I KNOW THIS BUT YOU FEEL DIFFERENT
Featuring the work of Theodora Allen, Lucas Blalock, Mathew Cerletty, Michael Cline, John Finneran, Daphne Fitzpatrick, Jesse Greenberg, Clare Grill, Nate Heiges, Shara Hughes, Miles Huston, Becky James, Pat McElnea, Boru O'Brien O'Connell, Jacob Robichaux, and Jacques Vidal
Marc Jancou Contemporary is pleased to present "I Know This But You Feel Different," curated by Shara Hughes and Meredith James.
As an overarching theme for the show, Hughes and James play with the idea of the gallery as a commonplace or domestic space in which the contents suggest “interior.” Each work carries a recognizable element, a familiarity of form or shape, or a homely or unassuming scale. The recognition these works elicit, and the sympathetic viewpoint it supports, offer the viewer a promise of access to something as intangible as the creative process. As a glimpse through the window gives clues to a home’s inhabitant, these works deal with the call and answer: “Who lives there?” “I do.”
For "I Know This But You Feel Different," artists Hughes and James invited fifteen contributors to provide work based on their conversations about the show. Many of them created new work specifically for “I Know This…” and the show evolved as their discussions progressed. The initial familiarity with which the viewer now apprehends these works gives way to an uncanny hum. Where have we seen them before? This déjà vu, which the artist and viewer alike respond to, acts as a sort of entry into the process that created it.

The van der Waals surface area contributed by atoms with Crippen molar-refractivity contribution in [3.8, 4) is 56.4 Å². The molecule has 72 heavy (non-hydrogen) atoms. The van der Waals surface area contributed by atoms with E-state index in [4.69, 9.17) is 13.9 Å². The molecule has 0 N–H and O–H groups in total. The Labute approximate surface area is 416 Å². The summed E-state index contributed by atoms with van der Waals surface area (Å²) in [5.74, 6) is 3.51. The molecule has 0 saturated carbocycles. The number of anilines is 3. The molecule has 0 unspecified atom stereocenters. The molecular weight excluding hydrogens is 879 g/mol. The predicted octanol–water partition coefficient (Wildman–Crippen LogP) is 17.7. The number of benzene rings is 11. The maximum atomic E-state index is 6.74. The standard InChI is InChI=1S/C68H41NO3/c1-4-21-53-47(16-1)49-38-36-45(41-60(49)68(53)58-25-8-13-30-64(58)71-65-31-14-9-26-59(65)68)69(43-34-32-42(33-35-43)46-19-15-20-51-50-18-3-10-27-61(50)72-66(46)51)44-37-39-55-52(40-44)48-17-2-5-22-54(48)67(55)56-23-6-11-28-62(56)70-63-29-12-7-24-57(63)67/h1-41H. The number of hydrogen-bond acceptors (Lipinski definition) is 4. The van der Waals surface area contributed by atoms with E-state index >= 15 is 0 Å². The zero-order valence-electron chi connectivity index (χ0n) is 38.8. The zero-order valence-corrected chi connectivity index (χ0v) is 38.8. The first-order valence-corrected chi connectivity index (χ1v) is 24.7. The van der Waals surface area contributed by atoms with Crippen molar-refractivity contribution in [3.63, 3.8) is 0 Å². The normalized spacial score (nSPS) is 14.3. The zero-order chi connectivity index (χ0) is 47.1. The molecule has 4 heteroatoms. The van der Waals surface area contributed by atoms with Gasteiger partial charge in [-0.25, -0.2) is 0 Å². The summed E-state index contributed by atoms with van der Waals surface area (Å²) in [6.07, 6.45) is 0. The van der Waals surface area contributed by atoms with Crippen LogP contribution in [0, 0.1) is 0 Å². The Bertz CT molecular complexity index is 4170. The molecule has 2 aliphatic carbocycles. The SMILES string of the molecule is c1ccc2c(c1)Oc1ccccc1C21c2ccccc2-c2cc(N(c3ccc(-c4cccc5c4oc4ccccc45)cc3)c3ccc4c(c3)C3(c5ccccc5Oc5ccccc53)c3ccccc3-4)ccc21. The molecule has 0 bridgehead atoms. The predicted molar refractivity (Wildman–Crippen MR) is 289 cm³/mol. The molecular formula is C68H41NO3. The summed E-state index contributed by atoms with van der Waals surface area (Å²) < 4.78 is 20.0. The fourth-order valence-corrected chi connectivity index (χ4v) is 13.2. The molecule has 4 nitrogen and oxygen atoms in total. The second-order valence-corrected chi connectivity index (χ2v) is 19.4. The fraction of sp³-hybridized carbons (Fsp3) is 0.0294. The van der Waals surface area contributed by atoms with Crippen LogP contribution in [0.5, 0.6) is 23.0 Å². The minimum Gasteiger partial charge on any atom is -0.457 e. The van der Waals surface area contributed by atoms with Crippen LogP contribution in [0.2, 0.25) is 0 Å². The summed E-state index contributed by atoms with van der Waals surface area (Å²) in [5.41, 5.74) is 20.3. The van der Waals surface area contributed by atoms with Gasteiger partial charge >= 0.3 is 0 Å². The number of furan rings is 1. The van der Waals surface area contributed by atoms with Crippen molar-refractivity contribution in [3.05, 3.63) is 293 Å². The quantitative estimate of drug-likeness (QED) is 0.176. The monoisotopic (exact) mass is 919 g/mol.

Much of Mathew Cerletty’s work contains resonances of Pop, but he works to cross-purposes with Pop’s rote banality to create intimately personal scenes. For this show, the painter has made two works on paper whose surfaces subtly describe both their own production and formative experiences of their maker. Claire Gill's painted tapestries reference the texture and transparency of cloth as well as its fluidity and seeming movement in space. Theodora Allen’s large-scale painting contains all the promise of the stage curtain on opening night, as well as the offhandedness of fading drapes. Slightly agape, they invite the curious to view behind their folds, while a gashed drape invokes our repulsion/fascination with the exposed body. Reminiscent of Matisse’s The Piano Lesson, Shara Hughes’ My Head’s Really Not In This similarly works to order and dissemble the internal space compositionally framed by the walls of the depicted room. But where Matisse scraped away representational clues, Hughes has filled her room with squiggles that echo the forms they trace. Pat McElnea and Jesse Greenberg mine the dystopian remains of a long lost information economy, in which bodily and once-but-no-longer-bodily refuse have become hopelessly entangled. Beneath the scrum of life, Michael Cline’s paintings offer an x-ray, an image of two things at once: physicality and memory. Conversely, Lucas Blalock works to destabilize this very physicality. Pro-filmic and image-editing processes are employed so ham-fistedly as to obscure the very object the photograph depicts. And both Becky James and Boru O’Brien O’Connell present videos foregrounding the impossible process of consciously chronicling a narrative, as one is never able to read a book while remaining conscious that one is, in fact, reading.